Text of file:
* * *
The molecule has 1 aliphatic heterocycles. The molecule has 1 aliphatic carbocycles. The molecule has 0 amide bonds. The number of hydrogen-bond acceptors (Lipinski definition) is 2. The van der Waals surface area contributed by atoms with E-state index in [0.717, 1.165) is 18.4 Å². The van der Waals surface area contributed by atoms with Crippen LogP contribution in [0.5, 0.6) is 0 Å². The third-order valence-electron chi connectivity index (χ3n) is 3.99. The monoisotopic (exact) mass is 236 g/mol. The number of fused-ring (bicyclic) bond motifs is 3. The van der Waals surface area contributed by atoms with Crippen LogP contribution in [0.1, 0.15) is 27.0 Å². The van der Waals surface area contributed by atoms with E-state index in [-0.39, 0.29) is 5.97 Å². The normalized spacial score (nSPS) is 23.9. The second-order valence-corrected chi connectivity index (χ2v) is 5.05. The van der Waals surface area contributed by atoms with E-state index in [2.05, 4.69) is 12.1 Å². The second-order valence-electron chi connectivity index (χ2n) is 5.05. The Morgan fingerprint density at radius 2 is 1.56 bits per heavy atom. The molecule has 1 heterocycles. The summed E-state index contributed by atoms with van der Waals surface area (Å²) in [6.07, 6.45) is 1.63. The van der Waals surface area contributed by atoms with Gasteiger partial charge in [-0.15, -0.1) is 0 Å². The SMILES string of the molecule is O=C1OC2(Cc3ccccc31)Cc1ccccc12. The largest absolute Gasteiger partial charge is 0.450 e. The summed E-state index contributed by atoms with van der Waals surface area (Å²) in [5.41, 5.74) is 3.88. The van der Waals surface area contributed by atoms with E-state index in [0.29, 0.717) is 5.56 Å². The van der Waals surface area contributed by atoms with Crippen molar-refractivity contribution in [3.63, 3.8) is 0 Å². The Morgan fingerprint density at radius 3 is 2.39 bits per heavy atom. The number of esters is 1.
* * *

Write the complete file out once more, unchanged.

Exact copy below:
The molecule has 1 aliphatic heterocycles. The molecule has 1 aliphatic carbocycles. The molecule has 0 amide bonds. The number of hydrogen-bond acceptors (Lipinski definition) is 2. The van der Waals surface area contributed by atoms with E-state index in [0.717, 1.165) is 18.4 Å². The van der Waals surface area contributed by atoms with Crippen LogP contribution in [0.5, 0.6) is 0 Å². The third-order valence-electron chi connectivity index (χ3n) is 3.99. The monoisotopic (exact) mass is 236 g/mol. The number of fused-ring (bicyclic) bond motifs is 3. The van der Waals surface area contributed by atoms with Crippen LogP contribution in [0.1, 0.15) is 27.0 Å². The van der Waals surface area contributed by atoms with E-state index in [-0.39, 0.29) is 5.97 Å². The normalized spacial score (nSPS) is 23.9. The second-order valence-corrected chi connectivity index (χ2v) is 5.05. The van der Waals surface area contributed by atoms with E-state index in [2.05, 4.69) is 12.1 Å². The second-order valence-electron chi connectivity index (χ2n) is 5.05. The Morgan fingerprint density at radius 2 is 1.56 bits per heavy atom. The molecule has 1 heterocycles. The summed E-state index contributed by atoms with van der Waals surface area (Å²) in [6.07, 6.45) is 1.63. The van der Waals surface area contributed by atoms with Gasteiger partial charge in [-0.15, -0.1) is 0 Å². The SMILES string of the molecule is O=C1OC2(Cc3ccccc31)Cc1ccccc12. The largest absolute Gasteiger partial charge is 0.450 e. The summed E-state index contributed by atoms with van der Waals surface area (Å²) in [5.41, 5.74) is 3.88. The van der Waals surface area contributed by atoms with E-state index in [0.29, 0.717) is 5.56 Å². The van der Waals surface area contributed by atoms with Crippen molar-refractivity contribution in [3.63, 3.8) is 0 Å². The Morgan fingerprint density at radius 3 is 2.39 bits per heavy atom. The number of esters is 1.